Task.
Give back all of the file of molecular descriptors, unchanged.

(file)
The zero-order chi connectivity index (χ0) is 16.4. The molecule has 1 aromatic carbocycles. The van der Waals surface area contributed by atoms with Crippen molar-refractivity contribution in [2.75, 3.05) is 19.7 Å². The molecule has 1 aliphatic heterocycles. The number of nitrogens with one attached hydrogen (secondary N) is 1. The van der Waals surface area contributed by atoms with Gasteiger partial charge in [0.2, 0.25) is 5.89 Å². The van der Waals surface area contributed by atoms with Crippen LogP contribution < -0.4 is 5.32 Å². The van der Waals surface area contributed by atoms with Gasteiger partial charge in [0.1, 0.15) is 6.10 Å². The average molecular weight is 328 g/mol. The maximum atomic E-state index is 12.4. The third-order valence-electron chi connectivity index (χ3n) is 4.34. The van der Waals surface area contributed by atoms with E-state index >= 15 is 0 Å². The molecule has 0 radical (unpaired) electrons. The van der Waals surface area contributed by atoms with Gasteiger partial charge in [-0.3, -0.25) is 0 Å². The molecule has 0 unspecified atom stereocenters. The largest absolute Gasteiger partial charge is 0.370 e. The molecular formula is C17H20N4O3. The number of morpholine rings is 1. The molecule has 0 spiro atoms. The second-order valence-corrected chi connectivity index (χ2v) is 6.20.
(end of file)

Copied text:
The zero-order chi connectivity index (χ0) is 16.4. The molecule has 1 aromatic carbocycles. The van der Waals surface area contributed by atoms with Crippen molar-refractivity contribution in [2.75, 3.05) is 19.7 Å². The molecule has 1 aliphatic heterocycles. The number of nitrogens with one attached hydrogen (secondary N) is 1. The van der Waals surface area contributed by atoms with Gasteiger partial charge in [0.2, 0.25) is 5.89 Å². The van der Waals surface area contributed by atoms with Crippen LogP contribution < -0.4 is 5.32 Å². The van der Waals surface area contributed by atoms with Gasteiger partial charge in [0.1, 0.15) is 6.10 Å². The average molecular weight is 328 g/mol. The maximum atomic E-state index is 12.4. The third-order valence-electron chi connectivity index (χ3n) is 4.34. The van der Waals surface area contributed by atoms with E-state index >= 15 is 0 Å². The molecule has 0 radical (unpaired) electrons. The van der Waals surface area contributed by atoms with Gasteiger partial charge in [-0.3, -0.25) is 0 Å². The molecule has 0 unspecified atom stereocenters. The largest absolute Gasteiger partial charge is 0.370 e. The molecular formula is C17H20N4O3. The number of morpholine rings is 1. The molecule has 0 spiro atoms. The second-order valence-corrected chi connectivity index (χ2v) is 6.20.